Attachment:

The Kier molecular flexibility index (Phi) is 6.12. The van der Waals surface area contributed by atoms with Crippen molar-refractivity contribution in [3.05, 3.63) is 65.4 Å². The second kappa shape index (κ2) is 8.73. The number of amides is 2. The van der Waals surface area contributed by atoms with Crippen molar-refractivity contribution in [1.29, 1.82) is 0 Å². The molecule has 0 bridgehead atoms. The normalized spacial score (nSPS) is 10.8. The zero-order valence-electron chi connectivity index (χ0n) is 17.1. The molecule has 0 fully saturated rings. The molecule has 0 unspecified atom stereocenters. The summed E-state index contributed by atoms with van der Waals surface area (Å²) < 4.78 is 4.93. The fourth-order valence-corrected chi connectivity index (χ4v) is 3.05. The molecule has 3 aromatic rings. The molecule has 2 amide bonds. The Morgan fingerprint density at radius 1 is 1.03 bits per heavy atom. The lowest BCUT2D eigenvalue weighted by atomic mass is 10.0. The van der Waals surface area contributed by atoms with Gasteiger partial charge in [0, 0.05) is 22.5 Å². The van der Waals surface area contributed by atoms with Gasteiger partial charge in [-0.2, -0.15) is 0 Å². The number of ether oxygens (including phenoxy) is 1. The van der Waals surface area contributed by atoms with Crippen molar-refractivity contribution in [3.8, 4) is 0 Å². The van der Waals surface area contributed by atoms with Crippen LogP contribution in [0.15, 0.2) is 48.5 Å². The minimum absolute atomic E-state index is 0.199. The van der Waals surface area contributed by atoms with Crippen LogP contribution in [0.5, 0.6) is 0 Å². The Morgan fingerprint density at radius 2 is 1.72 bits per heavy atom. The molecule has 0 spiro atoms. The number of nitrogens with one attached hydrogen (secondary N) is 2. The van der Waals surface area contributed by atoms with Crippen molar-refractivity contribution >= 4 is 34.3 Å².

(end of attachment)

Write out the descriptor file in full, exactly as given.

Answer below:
The Kier molecular flexibility index (Phi) is 6.12. The van der Waals surface area contributed by atoms with Crippen molar-refractivity contribution in [3.05, 3.63) is 65.4 Å². The second kappa shape index (κ2) is 8.73. The number of amides is 2. The van der Waals surface area contributed by atoms with Crippen molar-refractivity contribution in [1.29, 1.82) is 0 Å². The molecule has 0 bridgehead atoms. The normalized spacial score (nSPS) is 10.8. The zero-order valence-electron chi connectivity index (χ0n) is 17.1. The molecule has 0 fully saturated rings. The molecule has 0 unspecified atom stereocenters. The summed E-state index contributed by atoms with van der Waals surface area (Å²) < 4.78 is 4.93. The fourth-order valence-corrected chi connectivity index (χ4v) is 3.05. The molecule has 3 aromatic rings. The molecule has 2 amide bonds. The Morgan fingerprint density at radius 1 is 1.03 bits per heavy atom. The lowest BCUT2D eigenvalue weighted by atomic mass is 10.0. The van der Waals surface area contributed by atoms with Gasteiger partial charge in [0, 0.05) is 22.5 Å². The van der Waals surface area contributed by atoms with Gasteiger partial charge in [-0.2, -0.15) is 0 Å². The number of ether oxygens (including phenoxy) is 1. The van der Waals surface area contributed by atoms with Crippen molar-refractivity contribution in [3.8, 4) is 0 Å². The van der Waals surface area contributed by atoms with Crippen LogP contribution in [0.15, 0.2) is 48.5 Å². The minimum absolute atomic E-state index is 0.199. The van der Waals surface area contributed by atoms with Crippen LogP contribution in [0.5, 0.6) is 0 Å². The Morgan fingerprint density at radius 2 is 1.72 bits per heavy atom. The molecule has 0 spiro atoms. The number of nitrogens with one attached hydrogen (secondary N) is 2. The van der Waals surface area contributed by atoms with Crippen molar-refractivity contribution >= 4 is 34.3 Å².